Sexual violence is by no means unique to India; indeed, it is a global problem that defies geographic boundaries. Just this week, The New York Times covered multiple stories of now well-documented sexual abuse in the US and the UK that officials for decades ignored and refused to investigate.

But Indians moved to action by the December 16th tragedy are now protesting and demanding justice and change. I am proud that men and women and children are standing side by side day after day to ensure that this particular rape victim did not die in vain.

From where I sit, this terrible crime looks like a tipping point for Indian activists who have demanded -- for years -- that the culture of impunity for those who commit sexual violence must end.

But I am also concerned. Many protestors are demanding 'swift justice' and the death penalty, some even advocate for a new law to permit the execution of juveniles in light of the alleged fact that the most vicious perpetrator was the seventeen year old in the group. There is a serious call for 'mandatory chemical castration.'

The Indian Bar Association had refused to represent the defendants and the Saket Bar Association boycotted their defence because of 'how heinous the crime is.'

A number of female lawyers had stated that no lawyer should represent the alleged perpetrators. (Subsequently, all the accused found lawyers to represent them.) While I understand -- and I feel -- the emotional weight of this case, and of the years of corruption and impunity that preceded it -- the answer cannot be to further diminish the rule of law and human rights in India.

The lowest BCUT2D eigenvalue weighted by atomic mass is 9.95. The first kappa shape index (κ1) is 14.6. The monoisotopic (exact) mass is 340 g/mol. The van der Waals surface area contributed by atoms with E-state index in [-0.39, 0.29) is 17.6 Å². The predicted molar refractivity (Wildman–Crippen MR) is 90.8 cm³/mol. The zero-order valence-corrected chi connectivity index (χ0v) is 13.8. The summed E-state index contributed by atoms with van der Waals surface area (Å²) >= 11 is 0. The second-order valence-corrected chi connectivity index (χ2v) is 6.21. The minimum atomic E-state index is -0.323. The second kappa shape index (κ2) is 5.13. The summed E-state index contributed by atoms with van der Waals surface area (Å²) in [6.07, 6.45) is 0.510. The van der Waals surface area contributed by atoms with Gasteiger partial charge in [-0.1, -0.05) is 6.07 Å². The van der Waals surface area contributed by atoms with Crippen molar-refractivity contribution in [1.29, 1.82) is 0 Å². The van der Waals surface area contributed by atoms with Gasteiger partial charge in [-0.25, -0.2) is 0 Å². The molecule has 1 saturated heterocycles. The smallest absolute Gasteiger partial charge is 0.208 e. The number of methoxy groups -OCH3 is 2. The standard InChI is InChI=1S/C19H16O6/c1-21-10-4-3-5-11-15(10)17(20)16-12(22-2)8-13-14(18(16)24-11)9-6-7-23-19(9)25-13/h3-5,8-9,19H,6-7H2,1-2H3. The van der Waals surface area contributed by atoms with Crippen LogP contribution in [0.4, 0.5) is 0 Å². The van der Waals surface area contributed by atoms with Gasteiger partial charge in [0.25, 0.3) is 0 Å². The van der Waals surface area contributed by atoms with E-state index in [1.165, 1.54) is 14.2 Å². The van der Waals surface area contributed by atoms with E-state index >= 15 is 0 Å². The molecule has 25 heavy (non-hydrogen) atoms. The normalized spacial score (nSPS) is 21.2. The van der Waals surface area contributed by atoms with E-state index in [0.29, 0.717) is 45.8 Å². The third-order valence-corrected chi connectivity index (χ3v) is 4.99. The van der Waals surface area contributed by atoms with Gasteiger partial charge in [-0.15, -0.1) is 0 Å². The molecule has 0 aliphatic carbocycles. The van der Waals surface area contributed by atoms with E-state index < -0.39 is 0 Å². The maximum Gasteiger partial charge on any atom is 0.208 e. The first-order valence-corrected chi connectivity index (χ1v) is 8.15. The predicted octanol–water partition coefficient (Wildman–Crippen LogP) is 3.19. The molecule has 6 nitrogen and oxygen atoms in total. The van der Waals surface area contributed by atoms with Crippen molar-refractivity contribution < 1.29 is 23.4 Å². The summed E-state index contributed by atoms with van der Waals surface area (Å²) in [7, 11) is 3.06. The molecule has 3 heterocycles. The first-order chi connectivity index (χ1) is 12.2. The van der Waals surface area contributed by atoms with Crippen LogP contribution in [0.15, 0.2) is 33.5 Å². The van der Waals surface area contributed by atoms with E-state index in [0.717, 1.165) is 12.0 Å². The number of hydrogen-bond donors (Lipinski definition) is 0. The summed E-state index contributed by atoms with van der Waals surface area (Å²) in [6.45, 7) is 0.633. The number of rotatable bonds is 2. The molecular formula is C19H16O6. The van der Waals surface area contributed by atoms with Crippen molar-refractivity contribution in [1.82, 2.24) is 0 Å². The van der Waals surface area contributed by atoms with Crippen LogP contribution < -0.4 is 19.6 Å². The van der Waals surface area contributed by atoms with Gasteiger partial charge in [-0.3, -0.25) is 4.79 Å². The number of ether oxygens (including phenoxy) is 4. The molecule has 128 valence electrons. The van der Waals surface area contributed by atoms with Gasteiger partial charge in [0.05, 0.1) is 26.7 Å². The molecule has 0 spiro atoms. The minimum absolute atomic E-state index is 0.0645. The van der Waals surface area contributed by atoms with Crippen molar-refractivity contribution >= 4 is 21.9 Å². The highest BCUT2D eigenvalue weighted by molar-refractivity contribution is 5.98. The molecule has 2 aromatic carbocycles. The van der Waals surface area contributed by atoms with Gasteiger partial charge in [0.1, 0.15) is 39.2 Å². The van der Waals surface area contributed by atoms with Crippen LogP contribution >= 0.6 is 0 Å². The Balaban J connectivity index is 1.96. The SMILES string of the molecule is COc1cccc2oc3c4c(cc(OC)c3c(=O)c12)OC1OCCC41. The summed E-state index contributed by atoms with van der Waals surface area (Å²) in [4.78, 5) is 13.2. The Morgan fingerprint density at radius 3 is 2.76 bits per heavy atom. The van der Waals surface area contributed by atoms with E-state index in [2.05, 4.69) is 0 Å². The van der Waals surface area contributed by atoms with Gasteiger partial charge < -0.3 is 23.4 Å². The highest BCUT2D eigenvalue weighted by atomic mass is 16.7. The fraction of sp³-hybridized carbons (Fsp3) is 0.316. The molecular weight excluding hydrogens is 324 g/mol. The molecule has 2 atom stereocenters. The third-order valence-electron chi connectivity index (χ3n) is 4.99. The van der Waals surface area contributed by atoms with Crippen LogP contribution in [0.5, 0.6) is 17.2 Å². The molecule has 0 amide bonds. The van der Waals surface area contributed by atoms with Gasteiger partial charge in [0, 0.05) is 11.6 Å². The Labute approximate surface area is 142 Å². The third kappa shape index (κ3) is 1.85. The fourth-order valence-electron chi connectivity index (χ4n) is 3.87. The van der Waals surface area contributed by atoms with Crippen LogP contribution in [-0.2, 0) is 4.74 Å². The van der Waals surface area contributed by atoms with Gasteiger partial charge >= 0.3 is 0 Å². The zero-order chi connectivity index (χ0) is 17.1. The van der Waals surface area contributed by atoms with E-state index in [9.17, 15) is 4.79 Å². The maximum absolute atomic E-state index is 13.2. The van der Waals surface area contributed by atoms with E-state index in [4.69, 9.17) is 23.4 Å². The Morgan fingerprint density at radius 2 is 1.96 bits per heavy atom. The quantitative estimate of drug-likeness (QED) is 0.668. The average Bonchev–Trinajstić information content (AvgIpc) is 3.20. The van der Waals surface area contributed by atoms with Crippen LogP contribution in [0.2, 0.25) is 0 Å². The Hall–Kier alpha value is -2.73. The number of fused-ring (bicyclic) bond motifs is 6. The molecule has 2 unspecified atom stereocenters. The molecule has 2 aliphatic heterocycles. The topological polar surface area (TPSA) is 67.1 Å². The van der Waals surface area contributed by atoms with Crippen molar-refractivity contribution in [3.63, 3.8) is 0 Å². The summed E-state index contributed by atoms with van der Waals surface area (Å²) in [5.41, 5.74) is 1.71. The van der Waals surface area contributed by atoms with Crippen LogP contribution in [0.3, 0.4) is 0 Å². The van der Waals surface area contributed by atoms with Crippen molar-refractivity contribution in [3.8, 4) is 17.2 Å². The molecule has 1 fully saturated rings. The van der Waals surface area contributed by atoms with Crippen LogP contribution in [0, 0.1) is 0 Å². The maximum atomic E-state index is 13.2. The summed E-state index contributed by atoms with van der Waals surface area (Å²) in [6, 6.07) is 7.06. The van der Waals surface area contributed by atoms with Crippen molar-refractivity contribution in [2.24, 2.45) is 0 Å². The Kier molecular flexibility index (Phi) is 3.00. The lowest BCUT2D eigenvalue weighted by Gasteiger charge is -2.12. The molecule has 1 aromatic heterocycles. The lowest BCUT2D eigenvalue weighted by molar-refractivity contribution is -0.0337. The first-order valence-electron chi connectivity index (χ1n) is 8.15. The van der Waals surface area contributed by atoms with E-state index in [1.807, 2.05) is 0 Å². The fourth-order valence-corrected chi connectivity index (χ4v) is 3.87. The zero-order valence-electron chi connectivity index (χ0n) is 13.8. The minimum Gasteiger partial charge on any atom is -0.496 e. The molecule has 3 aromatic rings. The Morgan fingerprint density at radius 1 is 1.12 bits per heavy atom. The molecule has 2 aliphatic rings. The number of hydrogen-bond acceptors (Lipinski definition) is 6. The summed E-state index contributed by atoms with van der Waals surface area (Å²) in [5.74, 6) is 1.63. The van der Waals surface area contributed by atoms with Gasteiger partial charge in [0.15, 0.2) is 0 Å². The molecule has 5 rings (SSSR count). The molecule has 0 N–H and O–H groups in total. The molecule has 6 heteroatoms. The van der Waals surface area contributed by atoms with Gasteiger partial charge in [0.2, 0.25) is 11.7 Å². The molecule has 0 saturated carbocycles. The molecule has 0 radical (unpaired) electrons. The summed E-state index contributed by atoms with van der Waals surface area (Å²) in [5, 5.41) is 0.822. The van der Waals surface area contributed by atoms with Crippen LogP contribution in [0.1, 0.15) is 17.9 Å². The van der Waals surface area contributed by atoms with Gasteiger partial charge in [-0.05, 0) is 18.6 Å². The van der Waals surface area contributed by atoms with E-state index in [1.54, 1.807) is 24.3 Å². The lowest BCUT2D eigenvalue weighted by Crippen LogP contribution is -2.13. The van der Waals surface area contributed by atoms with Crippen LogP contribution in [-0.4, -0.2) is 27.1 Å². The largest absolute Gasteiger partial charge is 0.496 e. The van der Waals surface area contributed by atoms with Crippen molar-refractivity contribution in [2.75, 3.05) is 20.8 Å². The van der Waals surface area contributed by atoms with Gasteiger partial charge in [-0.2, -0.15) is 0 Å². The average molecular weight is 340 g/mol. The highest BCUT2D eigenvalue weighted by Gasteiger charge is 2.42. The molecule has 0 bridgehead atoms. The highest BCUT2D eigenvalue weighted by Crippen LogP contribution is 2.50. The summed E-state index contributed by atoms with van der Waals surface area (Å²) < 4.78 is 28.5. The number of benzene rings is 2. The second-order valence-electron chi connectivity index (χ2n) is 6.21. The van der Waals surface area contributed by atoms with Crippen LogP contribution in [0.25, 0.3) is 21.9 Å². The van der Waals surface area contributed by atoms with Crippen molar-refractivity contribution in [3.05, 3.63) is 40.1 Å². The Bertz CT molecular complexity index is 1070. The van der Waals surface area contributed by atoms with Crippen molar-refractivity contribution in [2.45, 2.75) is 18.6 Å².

Instead, Indians concerned about women's rights and a fair criminal justice system should join those advocates who are seeking real and permanent legal and cultural reform.

As an American lawyer who has dedicated her career to US criminal justice reform and as a feminist of Indian origin, I want nothing more than to see something good come out of such a terrible crime. But US experience with criminal justice policymaking reveals that enacting reforms in the heat of particularly horrible crimes can yield unintended consequences far beyond what triggered the laws to begin with and that then take decades to undo.